Eilish is a governance, risk management and assurance professional with over 20 years international experience of working at board level in large, regulated, and complex financial services organisations in executive and non executive roles. As a non executive director, Eilish works with the Financial Reporting Council, the regulator for the UK accounting profession and corporate governance standards and Sport England, the principal investor of public funds in grassroots sports in England. Eilish manages her NED portfolio whilst running a specialist consultancy which provides bespoke solution services in audit, risk and governance. Prior to this, Eilish spent 12 years at Goldman Sachs as a Head of Audit and trained as a Chartered Accountant with KPMG.
FIVE TOP TIPS FROM EILISH
Below are just a few tips for anyone aspiring to take up a NED role. This is by no means an exhaustive list, and I would recommend talking to other NEDs since every experience is different. As you read through these you will probably be thinking that much of this applies equally to executive roles – and you would be right. In fact, there is no legal distinction between an executive and non-executive director. The role of NED and executive director both carry risk and accountability to the stakeholders of the organisation and although you do not have day-to-day management responsibilities, your performance and contribution on the board are equally important.
Choose your organisation wisely
We frequently hear that your first NED role is the hardest one to get, so you could be tempted to go with one of the first opportunities that comes along to get that crucial NED title. That could be a big mistake. It is important to decide if you want to be involved with an organisation in the same way as you would if you were taking up an executive role there. Look beyond the service or product offering and considering the organisation’s mission, values and culture. I didn’t set out to take up a NED role in the sports sector, but so much of what the sector aims to achieve in terms of physical, mental and social wellbeing really got me. It goes without saying, that it is significantly easier to stay engaged as a NED if you are interested and inspired by what your organisation does.
Remember your value is so much more than your CV
Despite all the excellent resources we have available to us (not least with Women on Boards!) there is still an air of uncertainty around the specific values a NED should bring to the board or committee. The dynamics of each individual board and committee varies enormously, and for that reason you will be hard pressed to find a description of the perfect NED. The journey for both sides is in finding the best match for the organisation at that time. Your part is to identify which of your skills and experiences would benefit the organisation and then be able to articulate that in the interviewing process. Speaking to current or former NEDs in the same sector in preparation for an interview will be incredibly valuable since it will enable you to validate your thoughts.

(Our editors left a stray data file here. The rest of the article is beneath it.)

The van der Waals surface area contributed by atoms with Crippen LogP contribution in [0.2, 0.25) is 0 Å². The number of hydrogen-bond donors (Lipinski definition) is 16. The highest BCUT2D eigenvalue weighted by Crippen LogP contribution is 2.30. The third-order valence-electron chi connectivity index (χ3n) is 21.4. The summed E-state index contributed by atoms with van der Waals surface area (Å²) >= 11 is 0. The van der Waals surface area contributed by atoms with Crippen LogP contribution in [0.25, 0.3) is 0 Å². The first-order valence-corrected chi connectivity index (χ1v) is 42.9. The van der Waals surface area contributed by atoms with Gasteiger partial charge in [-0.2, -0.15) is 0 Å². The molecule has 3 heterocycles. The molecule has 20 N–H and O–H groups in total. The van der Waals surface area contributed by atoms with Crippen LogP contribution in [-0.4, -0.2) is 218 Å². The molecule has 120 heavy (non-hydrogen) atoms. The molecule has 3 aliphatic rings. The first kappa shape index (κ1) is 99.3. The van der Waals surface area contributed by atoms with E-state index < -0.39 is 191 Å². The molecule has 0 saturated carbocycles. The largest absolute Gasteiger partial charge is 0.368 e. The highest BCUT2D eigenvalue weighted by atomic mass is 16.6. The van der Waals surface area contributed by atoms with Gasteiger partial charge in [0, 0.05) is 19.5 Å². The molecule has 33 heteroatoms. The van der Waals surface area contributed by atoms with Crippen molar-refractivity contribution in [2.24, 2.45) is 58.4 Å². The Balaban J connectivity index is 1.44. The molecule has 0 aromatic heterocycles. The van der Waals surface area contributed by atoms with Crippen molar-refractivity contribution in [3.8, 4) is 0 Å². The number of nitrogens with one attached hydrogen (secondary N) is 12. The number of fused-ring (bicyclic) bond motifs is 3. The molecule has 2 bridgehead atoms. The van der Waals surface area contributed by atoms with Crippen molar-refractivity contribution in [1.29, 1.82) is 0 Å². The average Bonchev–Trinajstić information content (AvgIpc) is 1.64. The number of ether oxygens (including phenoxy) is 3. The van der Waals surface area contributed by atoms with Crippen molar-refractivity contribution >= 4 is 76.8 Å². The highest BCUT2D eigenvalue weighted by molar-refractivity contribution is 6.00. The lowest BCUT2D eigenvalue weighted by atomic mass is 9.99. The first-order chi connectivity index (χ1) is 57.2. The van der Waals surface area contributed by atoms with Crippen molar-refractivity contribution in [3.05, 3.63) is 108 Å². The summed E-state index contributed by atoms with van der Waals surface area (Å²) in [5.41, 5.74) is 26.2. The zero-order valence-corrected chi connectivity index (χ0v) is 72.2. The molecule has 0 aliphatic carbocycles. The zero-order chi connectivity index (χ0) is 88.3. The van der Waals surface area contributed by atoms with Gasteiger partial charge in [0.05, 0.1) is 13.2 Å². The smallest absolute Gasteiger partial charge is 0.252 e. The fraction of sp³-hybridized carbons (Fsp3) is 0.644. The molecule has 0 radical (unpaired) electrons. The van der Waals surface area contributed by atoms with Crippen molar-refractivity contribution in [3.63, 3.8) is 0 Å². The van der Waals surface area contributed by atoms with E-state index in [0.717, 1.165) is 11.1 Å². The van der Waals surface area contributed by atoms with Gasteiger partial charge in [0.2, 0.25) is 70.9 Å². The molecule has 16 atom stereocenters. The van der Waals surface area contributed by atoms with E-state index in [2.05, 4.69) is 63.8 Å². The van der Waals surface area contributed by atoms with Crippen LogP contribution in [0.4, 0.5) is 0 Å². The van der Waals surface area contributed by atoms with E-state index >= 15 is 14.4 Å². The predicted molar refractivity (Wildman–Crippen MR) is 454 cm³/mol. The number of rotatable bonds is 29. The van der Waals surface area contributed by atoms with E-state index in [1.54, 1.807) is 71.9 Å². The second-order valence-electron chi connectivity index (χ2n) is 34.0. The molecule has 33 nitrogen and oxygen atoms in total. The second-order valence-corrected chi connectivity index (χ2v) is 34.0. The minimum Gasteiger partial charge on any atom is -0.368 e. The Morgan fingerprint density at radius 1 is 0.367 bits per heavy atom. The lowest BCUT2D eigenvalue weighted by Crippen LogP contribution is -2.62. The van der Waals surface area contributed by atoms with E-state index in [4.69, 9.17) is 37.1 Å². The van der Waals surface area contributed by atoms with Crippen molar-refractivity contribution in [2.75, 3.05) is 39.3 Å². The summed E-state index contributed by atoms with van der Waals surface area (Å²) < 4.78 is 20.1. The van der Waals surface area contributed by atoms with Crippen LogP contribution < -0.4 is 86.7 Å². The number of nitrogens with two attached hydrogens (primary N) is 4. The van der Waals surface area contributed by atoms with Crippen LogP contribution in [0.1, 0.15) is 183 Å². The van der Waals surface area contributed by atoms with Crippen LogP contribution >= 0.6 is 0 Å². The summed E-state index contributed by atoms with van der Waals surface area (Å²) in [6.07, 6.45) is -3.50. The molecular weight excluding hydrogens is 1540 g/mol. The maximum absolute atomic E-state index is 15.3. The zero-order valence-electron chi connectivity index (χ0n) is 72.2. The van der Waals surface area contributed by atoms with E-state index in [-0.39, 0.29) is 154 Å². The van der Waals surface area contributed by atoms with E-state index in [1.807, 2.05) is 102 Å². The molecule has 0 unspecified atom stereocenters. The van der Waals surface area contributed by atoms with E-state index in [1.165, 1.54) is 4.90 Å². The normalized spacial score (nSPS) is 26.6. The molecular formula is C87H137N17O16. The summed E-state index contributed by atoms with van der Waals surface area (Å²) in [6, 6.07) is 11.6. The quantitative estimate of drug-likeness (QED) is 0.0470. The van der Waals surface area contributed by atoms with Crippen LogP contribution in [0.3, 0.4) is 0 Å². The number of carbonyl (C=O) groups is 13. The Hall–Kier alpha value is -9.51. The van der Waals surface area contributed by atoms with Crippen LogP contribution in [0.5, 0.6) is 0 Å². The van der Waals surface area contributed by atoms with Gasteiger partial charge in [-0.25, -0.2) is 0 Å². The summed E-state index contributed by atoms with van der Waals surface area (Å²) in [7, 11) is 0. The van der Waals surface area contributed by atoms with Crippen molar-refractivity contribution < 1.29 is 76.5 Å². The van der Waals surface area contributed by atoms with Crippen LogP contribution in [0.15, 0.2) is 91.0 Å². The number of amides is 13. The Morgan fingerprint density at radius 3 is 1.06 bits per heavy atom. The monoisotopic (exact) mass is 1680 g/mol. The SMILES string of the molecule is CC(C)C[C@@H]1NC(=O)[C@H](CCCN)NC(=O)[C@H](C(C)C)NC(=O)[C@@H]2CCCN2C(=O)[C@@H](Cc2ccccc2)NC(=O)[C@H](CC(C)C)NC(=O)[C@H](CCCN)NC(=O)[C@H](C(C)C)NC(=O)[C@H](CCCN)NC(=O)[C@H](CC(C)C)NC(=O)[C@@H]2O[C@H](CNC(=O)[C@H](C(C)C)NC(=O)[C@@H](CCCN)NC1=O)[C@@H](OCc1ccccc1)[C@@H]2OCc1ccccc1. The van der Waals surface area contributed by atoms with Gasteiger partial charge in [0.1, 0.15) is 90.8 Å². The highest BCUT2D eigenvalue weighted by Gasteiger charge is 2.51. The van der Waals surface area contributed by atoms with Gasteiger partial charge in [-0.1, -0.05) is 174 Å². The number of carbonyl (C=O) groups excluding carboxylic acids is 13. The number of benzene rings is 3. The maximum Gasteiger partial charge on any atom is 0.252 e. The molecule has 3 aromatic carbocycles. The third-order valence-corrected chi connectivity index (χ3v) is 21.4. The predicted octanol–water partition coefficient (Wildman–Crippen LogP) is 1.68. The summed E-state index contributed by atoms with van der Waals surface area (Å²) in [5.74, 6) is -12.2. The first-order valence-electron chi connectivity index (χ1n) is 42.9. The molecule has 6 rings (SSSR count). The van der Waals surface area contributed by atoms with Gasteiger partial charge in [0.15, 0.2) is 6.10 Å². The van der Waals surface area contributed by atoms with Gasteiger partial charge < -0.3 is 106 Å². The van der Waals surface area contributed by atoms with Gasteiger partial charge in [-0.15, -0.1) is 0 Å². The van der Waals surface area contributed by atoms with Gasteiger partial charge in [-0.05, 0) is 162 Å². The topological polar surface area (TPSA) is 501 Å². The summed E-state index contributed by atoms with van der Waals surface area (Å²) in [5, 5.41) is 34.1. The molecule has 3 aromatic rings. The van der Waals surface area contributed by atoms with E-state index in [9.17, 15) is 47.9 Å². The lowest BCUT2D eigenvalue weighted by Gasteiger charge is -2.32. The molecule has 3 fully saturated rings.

When you get your seat at the table – be yourself
In our corporate career we are frequently reminded of the virtues of working and thinking as a team, so it can require a shift in mind-set to remember that a NED role is about you challenging the executive management as much as you are supporting them. A ‘critical friend’ as it is often called. You will have been chosen from many candidates because of your unique combination of experience and characteristics that make you the right NED for that board. You are not there as a representative of your current or past company, so be confident in being just you. Authenticity is one of the strongest and most impactful attributes you can bring with you to the boardroom table.
New and aspiring NEDs need to structure their own network and communication channels to keep connected and informed. This may be in the form of key individuals, news feeds, regular events or periodicals – whatever form it takes, you need to make it work for you and factor this into your schedule as you would any other job responsibility. You have a duty to the organisation and its stakeholders to look beyond the boardroom to what might be coming around the corner, and you will need much more than the board papers to do that well. And whilst you are at it, don’t forget to take a pulse check when you are visiting the organisation – there is a lot to be said from what you see and hear whilst walking around the offices – possibly one of the easiest, and most valuable ways to stay connected.
I am what is known as a ‘mid-career NED’, since I started my NED work during my corporate career. There are so many compelling arguments today for why diversity of age and experience on the board is important that the need for more mid-career NEDs and NEDs from other backgrounds is increasing; not least so in the technology and education sectors. Companies are starting to wake up to the valuable growth opportunity this can offer their senior management to gain board level experience and refresh their thinking in sectors outside of their own. If you are in a corporate role and haven’t spoken to them about external NED opportunities then think about doing it now. Why wait?